This week Keilir switched over our television and phone service from Siminn. Now our television is cable TV, which is a really good idea. All of these American apartments are built with cabling throughout and there are outlets set in the wall in almost every room (so it is no problem to own multiple televisions). This morning was my first real chance to check out the channel selection, all 30 of them. Turns out we have the Disney channel, which at first made me worried. i did not want Palmer watching a bunch of English language cartoons, same as he could get in California. So I was delighted to discover this morning that the delightful kids Little Einstein were speaking Danish. I told Palmer Danish was a blend between English and Icelandic. He seems to really like listening to it.

National Park

Going to the National Parks in the U.S., and especially in California, stands out as some of my favorite childhood memories. Yosemite, Sequia, Grand Canyon, etc. So when I heard about Skaftafell National Park here in Iceland for the first time a few months ago, I got really excited. I in fact had been there as a child, had seen the f amous waterfall , but it had seemed at the time like one more amazing site in Iceland (or perhaps it was not yet formally a National Park?). Two days ago I heard the temperature there was hitting 18 degrees celcius, so I had even more of an incentive to go.  So I decided this morning, looking out over a foggy Reykjanes and a semi-bored looking Dave (Palmer was off at leikskoli)* that the thing to do was take a road trip to Skaftafell.  When I called a hotel in Vík to check on availability, the desk clerk said, "Yes, and hopefully the ash fall will clear up by tomorrow." Right. A volcano lies between me and Skaftafell. Well, so I might not m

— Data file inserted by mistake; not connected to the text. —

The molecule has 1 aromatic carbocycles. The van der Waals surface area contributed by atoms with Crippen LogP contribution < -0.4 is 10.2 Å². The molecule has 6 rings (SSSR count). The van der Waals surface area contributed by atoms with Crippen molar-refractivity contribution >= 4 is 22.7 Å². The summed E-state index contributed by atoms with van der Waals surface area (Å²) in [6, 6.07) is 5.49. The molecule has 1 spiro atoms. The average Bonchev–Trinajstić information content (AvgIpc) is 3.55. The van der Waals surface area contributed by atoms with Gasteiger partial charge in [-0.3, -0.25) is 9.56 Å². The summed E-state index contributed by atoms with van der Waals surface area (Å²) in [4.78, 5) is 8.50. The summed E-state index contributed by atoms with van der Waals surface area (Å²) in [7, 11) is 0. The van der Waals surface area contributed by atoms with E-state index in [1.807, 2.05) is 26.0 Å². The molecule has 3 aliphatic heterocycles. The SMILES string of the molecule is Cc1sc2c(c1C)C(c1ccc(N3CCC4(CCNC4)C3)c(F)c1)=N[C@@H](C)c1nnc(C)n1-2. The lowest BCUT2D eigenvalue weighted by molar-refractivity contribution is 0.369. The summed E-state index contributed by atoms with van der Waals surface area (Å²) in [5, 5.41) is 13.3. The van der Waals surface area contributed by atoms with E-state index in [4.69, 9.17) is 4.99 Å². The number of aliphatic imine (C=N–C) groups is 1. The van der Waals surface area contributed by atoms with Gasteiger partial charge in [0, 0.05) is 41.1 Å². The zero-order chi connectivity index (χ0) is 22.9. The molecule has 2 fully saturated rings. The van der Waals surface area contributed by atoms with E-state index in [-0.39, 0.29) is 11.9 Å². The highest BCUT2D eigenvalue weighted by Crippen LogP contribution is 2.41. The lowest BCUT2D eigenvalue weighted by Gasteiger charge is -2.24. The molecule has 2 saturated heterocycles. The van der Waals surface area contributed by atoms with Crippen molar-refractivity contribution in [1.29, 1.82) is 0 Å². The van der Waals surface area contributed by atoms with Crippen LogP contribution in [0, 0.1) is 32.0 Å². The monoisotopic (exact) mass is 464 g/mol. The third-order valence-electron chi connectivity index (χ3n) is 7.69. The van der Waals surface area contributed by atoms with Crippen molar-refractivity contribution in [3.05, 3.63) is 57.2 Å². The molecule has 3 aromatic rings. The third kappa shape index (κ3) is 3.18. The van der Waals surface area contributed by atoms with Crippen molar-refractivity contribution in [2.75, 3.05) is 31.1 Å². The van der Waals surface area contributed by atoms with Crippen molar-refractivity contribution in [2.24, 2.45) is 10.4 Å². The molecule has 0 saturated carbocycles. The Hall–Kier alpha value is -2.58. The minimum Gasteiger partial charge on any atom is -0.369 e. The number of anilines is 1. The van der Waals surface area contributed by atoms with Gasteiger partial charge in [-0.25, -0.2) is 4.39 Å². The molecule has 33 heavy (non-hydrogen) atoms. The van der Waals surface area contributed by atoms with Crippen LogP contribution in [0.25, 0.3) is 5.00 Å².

The doctor at the hospital in Keflavík gave me a prescription for 500mg of amoxycilin, taken 3 times a day. I guess that is a pretty strong dose, but I must say I was hoping more for like 1000mg. Anyhow, I guess it will be enough to keep me from getting more sick, even if it does not clean out my system pronto. At least it is making me sleepy.....

Real comfort

I asked Dave if he could go to the grocery store for me, because I really am pretty sick. During one of his previous trips here, he had decided that Netto is the one he likes to shop at; it is quite similar to American style grocery stores. I was of course a little worried that he would not be able to find everything on the list, not being able to read any of the labels. The most urgent thing on the list was toilette paper, and not only did Dave manage to find toilette paper, he managed to find the one made out of 100% post-consumer recycled paper. It is French, Lotus Confort, and it is probably the thickest, softest recycled toilette paper I have ever seen. Which means it lives up to its name in more ways than one.


The Seattle flight arrived this morning with Dave aboard, one week later than originally planned but otherwise none the worse for wear. He did not sleep on the plane, and Palmer is not letting him sleep now at home today (too excited to see his daddy) so I think I will manage to drag everyone off to Perlan today. Vikingaheimar has a display there, along with other tourist sites in Suðurnesja. Gunnar took the reigns on setting this one up, with the help of Oskar and Buddi, so I am rather curious to see how it turned out. I think it is great for Vikingaheimar to get some public exposure and attention, now with the summer tourist season just about to start for reals. Might also be nice to try to do something Viking related at the National Library. These kind of tradeshow displays are good team building exercises for the staff.